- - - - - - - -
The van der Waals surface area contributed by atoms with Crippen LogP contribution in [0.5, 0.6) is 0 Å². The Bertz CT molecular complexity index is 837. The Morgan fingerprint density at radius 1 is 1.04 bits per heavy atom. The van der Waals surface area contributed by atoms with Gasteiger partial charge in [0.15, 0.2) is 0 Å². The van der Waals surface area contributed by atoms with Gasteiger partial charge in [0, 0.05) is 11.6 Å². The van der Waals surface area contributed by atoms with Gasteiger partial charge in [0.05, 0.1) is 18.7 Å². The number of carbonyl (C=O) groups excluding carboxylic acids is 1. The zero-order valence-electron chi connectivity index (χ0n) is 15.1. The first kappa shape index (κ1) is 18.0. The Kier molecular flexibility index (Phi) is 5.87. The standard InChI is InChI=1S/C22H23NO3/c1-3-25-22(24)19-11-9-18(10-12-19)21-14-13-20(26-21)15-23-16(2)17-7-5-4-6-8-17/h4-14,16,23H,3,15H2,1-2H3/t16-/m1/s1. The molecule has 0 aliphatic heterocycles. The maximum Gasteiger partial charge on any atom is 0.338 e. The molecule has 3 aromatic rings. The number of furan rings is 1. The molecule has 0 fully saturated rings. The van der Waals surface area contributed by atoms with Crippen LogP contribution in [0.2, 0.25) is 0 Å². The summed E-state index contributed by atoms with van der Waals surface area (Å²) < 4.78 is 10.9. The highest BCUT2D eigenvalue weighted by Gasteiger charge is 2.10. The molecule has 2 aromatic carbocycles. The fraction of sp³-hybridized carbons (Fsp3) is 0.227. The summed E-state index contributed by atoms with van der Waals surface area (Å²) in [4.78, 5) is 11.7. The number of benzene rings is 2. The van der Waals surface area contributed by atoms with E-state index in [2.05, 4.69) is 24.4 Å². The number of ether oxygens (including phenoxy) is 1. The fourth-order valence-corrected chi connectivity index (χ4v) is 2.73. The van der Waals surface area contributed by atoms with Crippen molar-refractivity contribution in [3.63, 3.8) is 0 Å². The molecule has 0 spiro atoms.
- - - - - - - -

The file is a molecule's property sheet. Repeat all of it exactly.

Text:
The van der Waals surface area contributed by atoms with Crippen LogP contribution in [0.5, 0.6) is 0 Å². The Bertz CT molecular complexity index is 837. The Morgan fingerprint density at radius 1 is 1.04 bits per heavy atom. The van der Waals surface area contributed by atoms with Gasteiger partial charge in [0.15, 0.2) is 0 Å². The van der Waals surface area contributed by atoms with Gasteiger partial charge in [0, 0.05) is 11.6 Å². The van der Waals surface area contributed by atoms with Gasteiger partial charge in [0.05, 0.1) is 18.7 Å². The number of carbonyl (C=O) groups excluding carboxylic acids is 1. The zero-order valence-electron chi connectivity index (χ0n) is 15.1. The first kappa shape index (κ1) is 18.0. The Kier molecular flexibility index (Phi) is 5.87. The standard InChI is InChI=1S/C22H23NO3/c1-3-25-22(24)19-11-9-18(10-12-19)21-14-13-20(26-21)15-23-16(2)17-7-5-4-6-8-17/h4-14,16,23H,3,15H2,1-2H3/t16-/m1/s1. The molecule has 0 aliphatic heterocycles. The maximum Gasteiger partial charge on any atom is 0.338 e. The molecule has 3 aromatic rings. The number of furan rings is 1. The molecule has 0 fully saturated rings. The van der Waals surface area contributed by atoms with Crippen LogP contribution in [0.2, 0.25) is 0 Å². The summed E-state index contributed by atoms with van der Waals surface area (Å²) < 4.78 is 10.9. The highest BCUT2D eigenvalue weighted by Gasteiger charge is 2.10. The molecule has 2 aromatic carbocycles. The fraction of sp³-hybridized carbons (Fsp3) is 0.227. The summed E-state index contributed by atoms with van der Waals surface area (Å²) in [4.78, 5) is 11.7. The number of benzene rings is 2. The van der Waals surface area contributed by atoms with E-state index in [2.05, 4.69) is 24.4 Å². The number of ether oxygens (including phenoxy) is 1. The fourth-order valence-corrected chi connectivity index (χ4v) is 2.73. The van der Waals surface area contributed by atoms with Crippen molar-refractivity contribution in [3.63, 3.8) is 0 Å². The molecule has 0 spiro atoms.